Our little buddies, need our protection too. @jon snow
 
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murps

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solid write up! We were in costco one day and ended up getting this "outdoor" pet cot. Our pup loves it and we do too because it keeps him from laying on the ground with the ants. Something about airflow yadda yadda but for $20 its been pretty great.

Also bring some glow sticks to attach to his collar/harness and dog eye wash. You pretty much covered everything else. 0422161731.jpg
 

Garry

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Good morning. What about sleeping conditions? I'll be getting a shepherd pup soon and doing some bite training. I think I've settled on the idea of a ground tent since I prefer my 'protection dog' to sleep in the same enclosure.
This will be my first dog in many years.
Any advice sure would be appreciated.


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15Canyon

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Good morning. What about sleeping conditions? I'll be getting a shepherd pup soon and doing some bite training. I think I've settled on the idea of a ground tent since I prefer my 'protection dog' to sleep in the same enclosure.
I've spent several nights in a tent with my ~65 lbs Golden, and I recommend getting as large a tent as is reasonable. For just me and her I used a 3 person tent, and I wouldn't want it any smaller than that.

I took her water bowl and put it on a waterproof tarp so if it spilled it wouldn't make too much of a mess, and put down a blanket for her to sleep on. Aside from that, take your pup out to the bathroom before hand, as it can be tough when you're nice and cozy in the sleeping bag.

Best of luck and congratulations!
 

Daniel Etter

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Good morning. What about sleeping conditions? I'll be getting a shepherd pup soon and doing some bite training. I think I've settled on the idea of a ground tent since I prefer my 'protection dog' to sleep in the same enclosure.
This will be my first dog in many years.
Any advice sure would be appreciated.


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I would recommend ground tents for sleeping because they offer more space and are less hassle than roof top tents. We set our tent out for awhile so our dogs could get acclimated to it. We have two German shepherds so I got a tent that was big enough for them and two people comfortably. Definitely bring blankets or their dog bed to sleep on and I would recommend putting a tarp or blanket over the floor to help prevent cuts from their nails. Bring some toys for them to play with and plenty of food and water which can be kept in the tent. Non-spill bowls are great for keeping in tents so they don't flood the tent by accident. By getting yours used to a tent at a young age, they will be able to learn the routine and where things are pretty quickly. I agree with letting them out before you sleep so they can take care of any unfinished business. If there is anything I missed, feel free to ask!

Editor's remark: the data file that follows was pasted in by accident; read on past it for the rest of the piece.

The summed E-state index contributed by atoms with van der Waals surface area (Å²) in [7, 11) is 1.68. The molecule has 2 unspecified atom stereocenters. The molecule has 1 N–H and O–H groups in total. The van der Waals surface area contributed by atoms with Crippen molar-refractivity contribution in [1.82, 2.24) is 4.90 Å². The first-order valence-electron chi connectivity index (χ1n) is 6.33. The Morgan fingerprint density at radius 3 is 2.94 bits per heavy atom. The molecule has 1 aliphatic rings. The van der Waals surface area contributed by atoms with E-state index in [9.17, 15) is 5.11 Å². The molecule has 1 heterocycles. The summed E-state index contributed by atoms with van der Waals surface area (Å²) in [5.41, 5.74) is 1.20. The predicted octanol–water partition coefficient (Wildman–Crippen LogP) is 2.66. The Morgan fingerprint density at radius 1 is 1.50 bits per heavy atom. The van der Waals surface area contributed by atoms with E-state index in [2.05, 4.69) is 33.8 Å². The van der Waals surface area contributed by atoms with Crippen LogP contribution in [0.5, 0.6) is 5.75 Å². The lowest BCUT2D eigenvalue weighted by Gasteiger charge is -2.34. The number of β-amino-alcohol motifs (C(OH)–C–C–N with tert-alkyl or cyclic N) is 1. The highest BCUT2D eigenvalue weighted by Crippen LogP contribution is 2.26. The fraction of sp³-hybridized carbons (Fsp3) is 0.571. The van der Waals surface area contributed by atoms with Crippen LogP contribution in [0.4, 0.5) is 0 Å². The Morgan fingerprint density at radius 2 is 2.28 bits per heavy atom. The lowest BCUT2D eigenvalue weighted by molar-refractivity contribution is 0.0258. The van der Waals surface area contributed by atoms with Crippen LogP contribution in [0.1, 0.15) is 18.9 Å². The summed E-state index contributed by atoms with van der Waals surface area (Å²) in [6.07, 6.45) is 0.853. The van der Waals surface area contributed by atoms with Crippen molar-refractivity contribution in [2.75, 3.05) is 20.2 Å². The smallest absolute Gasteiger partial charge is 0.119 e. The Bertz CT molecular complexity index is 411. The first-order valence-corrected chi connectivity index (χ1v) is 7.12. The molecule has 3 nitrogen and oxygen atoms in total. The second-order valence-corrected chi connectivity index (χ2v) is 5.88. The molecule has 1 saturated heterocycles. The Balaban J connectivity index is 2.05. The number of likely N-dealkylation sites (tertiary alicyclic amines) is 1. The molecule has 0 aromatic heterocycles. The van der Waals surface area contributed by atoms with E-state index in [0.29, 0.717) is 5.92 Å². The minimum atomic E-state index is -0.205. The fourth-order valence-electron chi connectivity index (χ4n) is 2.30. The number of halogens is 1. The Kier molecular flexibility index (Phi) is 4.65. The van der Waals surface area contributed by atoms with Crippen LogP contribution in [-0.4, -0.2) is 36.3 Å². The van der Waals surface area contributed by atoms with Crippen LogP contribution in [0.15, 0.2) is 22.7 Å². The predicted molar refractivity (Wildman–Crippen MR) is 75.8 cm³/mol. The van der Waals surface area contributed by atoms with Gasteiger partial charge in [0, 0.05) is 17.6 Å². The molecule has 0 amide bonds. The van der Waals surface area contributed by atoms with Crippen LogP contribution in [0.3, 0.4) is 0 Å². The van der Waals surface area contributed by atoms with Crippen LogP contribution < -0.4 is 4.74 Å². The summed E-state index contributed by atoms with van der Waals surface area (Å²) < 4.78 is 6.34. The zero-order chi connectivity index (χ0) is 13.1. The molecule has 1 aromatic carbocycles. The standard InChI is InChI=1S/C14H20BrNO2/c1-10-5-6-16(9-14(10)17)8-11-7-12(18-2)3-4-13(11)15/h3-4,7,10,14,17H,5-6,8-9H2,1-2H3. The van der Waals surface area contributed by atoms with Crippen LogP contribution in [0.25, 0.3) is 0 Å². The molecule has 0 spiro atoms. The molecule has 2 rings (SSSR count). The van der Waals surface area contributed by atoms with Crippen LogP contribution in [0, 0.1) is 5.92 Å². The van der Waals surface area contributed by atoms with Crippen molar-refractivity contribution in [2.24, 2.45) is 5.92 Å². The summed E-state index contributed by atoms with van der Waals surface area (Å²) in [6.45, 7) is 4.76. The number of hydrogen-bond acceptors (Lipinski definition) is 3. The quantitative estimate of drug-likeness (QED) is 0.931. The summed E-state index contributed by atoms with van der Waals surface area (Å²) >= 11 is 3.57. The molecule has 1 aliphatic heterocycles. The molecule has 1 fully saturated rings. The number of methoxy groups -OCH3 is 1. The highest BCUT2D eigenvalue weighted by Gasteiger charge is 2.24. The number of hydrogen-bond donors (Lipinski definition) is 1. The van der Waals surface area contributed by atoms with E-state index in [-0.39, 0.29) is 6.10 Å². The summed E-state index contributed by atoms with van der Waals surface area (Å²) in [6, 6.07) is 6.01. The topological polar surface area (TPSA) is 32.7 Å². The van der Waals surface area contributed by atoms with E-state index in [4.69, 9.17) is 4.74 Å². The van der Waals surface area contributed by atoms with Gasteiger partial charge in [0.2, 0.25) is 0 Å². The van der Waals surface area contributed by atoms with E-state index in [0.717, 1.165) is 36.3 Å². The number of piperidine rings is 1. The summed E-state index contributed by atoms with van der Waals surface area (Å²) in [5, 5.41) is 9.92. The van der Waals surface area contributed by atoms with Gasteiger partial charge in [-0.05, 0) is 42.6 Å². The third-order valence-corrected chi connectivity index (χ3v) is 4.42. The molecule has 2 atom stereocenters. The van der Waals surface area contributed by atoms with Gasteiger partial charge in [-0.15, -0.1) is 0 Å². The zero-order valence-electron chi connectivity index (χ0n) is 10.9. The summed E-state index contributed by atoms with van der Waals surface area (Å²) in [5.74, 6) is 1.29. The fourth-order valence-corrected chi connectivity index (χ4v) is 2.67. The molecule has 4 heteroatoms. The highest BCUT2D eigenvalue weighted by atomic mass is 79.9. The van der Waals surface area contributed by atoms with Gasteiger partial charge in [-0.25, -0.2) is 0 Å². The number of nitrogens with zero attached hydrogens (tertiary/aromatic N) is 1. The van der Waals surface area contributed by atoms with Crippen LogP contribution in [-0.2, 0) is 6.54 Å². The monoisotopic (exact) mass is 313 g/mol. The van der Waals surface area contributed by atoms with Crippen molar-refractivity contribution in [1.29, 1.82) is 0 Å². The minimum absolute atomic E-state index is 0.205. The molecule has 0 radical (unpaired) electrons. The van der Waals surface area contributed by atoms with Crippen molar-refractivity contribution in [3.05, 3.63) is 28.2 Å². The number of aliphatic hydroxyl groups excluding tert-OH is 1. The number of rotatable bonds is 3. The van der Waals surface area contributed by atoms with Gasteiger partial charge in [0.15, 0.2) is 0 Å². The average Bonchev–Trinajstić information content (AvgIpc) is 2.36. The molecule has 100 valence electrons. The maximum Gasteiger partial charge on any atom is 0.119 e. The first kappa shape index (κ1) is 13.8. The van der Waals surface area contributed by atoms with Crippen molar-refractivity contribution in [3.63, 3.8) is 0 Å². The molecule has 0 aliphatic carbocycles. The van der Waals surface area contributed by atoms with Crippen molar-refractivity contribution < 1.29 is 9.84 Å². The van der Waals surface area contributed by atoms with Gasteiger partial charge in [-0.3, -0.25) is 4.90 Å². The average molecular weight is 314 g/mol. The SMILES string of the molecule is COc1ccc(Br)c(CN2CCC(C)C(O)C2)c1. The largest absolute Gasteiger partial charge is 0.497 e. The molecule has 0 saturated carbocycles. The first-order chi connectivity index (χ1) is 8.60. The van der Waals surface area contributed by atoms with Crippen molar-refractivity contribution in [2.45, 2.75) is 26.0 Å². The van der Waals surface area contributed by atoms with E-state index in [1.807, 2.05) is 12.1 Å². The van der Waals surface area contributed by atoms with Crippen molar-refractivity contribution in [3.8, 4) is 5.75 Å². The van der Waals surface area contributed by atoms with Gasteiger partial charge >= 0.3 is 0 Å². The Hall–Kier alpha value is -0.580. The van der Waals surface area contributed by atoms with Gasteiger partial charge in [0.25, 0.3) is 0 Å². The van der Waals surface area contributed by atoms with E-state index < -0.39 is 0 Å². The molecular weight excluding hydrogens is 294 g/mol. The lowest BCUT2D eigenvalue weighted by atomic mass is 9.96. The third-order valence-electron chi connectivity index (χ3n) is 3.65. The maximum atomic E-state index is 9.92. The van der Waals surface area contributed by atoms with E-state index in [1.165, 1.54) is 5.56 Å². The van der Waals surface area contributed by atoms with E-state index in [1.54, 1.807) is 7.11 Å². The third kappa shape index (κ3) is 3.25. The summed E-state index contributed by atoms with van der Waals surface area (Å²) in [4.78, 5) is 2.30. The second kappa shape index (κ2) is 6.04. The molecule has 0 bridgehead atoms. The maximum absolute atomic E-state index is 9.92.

Garry

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That's great advice! Thank you.
I'm going to get a raised cot made for dogs to get them off the floor in cold situations.
Have your dogs ever had an issue with foot soreness? What do you do to remedy this if so? Would you recommend dog bootties? I've seen them on backpacking companions in the Sierra.


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Daniel Etter

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Etter
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That's great advice! Thank you.
I'm going to get a raised cot made for dogs to get them off the floor in cold situations.
Have your dogs ever had an issue with foot soreness? What do you do to remedy this if so? Would you recommend dog bootties? I've seen them on backpacking companions in the Sierra.


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They have had sore feet from colder temps which we remedied by getting dog booties. I did a lot of research into dog boots before purchasing any because there are so many styles. I ended up ordering ones that dog sleds use for their dogs at dogbooties.com. Dogs feet regulate their body temperature so it is important to keep them protected. But the boots should not be as restrictive like the roughwear brands. Dogs do not sweat so ice will not build up inside the boots as long as they are velcroed properly. The boots we have used for over a year now are the 1000 codura material for ice, mud and snow. Then we also got the fleece boots for extreme cold conditions. We have never had issues with these boots and they are insanely durable. They are designed to fit snug on their feet and have never fallen off or rotate because of the Velcro design. Our dogs love them and don't even realize they have them on their feet and they have never gotten foot soreness since. Before we go to sleep, we rub coconut oil on their pads because in cold and damp conditions, the pads dry out and crack. The coconut oil keeps the skin hydrated and healthy.
 
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somerset-andy

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In the UK our pets have to have a passport, micro-chipped and all appropriate vaccinations to travel outside the UK. Crossing Europe the National borders are not a problem. But you need the pet passport and to have a vet pass your pet as "fit to travel", no more that 5 days before you return to the UK. At the ports/channel tunnel you also have to take your pet through the pet immigration office to have micro-chip read and passport stamped. We took our dog to Europe for the first time last summer, it all worked out really well. It helps that our springer spaniel loves camping and travelling.